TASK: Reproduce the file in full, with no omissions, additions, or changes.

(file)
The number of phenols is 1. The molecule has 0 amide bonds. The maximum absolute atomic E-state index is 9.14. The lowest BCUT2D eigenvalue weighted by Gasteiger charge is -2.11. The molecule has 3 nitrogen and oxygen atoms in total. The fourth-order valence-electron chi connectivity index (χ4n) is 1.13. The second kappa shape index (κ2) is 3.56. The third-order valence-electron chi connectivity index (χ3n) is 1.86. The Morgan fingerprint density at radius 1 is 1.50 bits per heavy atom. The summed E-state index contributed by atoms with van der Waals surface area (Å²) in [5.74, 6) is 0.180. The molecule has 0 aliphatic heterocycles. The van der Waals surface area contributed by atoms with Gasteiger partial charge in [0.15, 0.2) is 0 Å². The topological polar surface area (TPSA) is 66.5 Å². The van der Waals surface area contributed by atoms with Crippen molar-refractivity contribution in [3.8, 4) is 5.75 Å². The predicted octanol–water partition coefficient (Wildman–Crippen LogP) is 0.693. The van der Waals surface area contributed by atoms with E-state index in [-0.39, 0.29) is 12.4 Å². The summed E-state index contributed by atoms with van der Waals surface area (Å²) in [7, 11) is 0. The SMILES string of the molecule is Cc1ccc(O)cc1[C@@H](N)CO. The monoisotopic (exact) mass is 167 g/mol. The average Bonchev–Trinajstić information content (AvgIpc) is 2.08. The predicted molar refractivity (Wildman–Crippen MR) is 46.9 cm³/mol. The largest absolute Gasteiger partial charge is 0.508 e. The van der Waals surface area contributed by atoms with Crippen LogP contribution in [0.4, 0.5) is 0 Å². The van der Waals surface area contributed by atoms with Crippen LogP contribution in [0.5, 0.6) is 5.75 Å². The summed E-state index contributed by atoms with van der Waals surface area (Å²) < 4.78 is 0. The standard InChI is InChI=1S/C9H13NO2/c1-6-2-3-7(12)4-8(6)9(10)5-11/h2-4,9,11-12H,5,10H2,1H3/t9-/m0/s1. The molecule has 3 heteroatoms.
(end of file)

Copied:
The number of phenols is 1. The molecule has 0 amide bonds. The maximum absolute atomic E-state index is 9.14. The lowest BCUT2D eigenvalue weighted by Gasteiger charge is -2.11. The molecule has 3 nitrogen and oxygen atoms in total. The fourth-order valence-electron chi connectivity index (χ4n) is 1.13. The second kappa shape index (κ2) is 3.56. The third-order valence-electron chi connectivity index (χ3n) is 1.86. The Morgan fingerprint density at radius 1 is 1.50 bits per heavy atom. The summed E-state index contributed by atoms with van der Waals surface area (Å²) in [5.74, 6) is 0.180. The molecule has 0 aliphatic heterocycles. The van der Waals surface area contributed by atoms with Gasteiger partial charge in [0.15, 0.2) is 0 Å². The topological polar surface area (TPSA) is 66.5 Å². The van der Waals surface area contributed by atoms with Crippen molar-refractivity contribution in [3.8, 4) is 5.75 Å². The predicted octanol–water partition coefficient (Wildman–Crippen LogP) is 0.693. The van der Waals surface area contributed by atoms with E-state index in [-0.39, 0.29) is 12.4 Å². The summed E-state index contributed by atoms with van der Waals surface area (Å²) in [7, 11) is 0. The SMILES string of the molecule is Cc1ccc(O)cc1[C@@H](N)CO. The monoisotopic (exact) mass is 167 g/mol. The average Bonchev–Trinajstić information content (AvgIpc) is 2.08. The predicted molar refractivity (Wildman–Crippen MR) is 46.9 cm³/mol. The largest absolute Gasteiger partial charge is 0.508 e. The van der Waals surface area contributed by atoms with Crippen LogP contribution in [0.4, 0.5) is 0 Å². The van der Waals surface area contributed by atoms with Crippen LogP contribution in [0.5, 0.6) is 5.75 Å². The summed E-state index contributed by atoms with van der Waals surface area (Å²) < 4.78 is 0. The standard InChI is InChI=1S/C9H13NO2/c1-6-2-3-7(12)4-8(6)9(10)5-11/h2-4,9,11-12H,5,10H2,1H3/t9-/m0/s1. The molecule has 3 heteroatoms.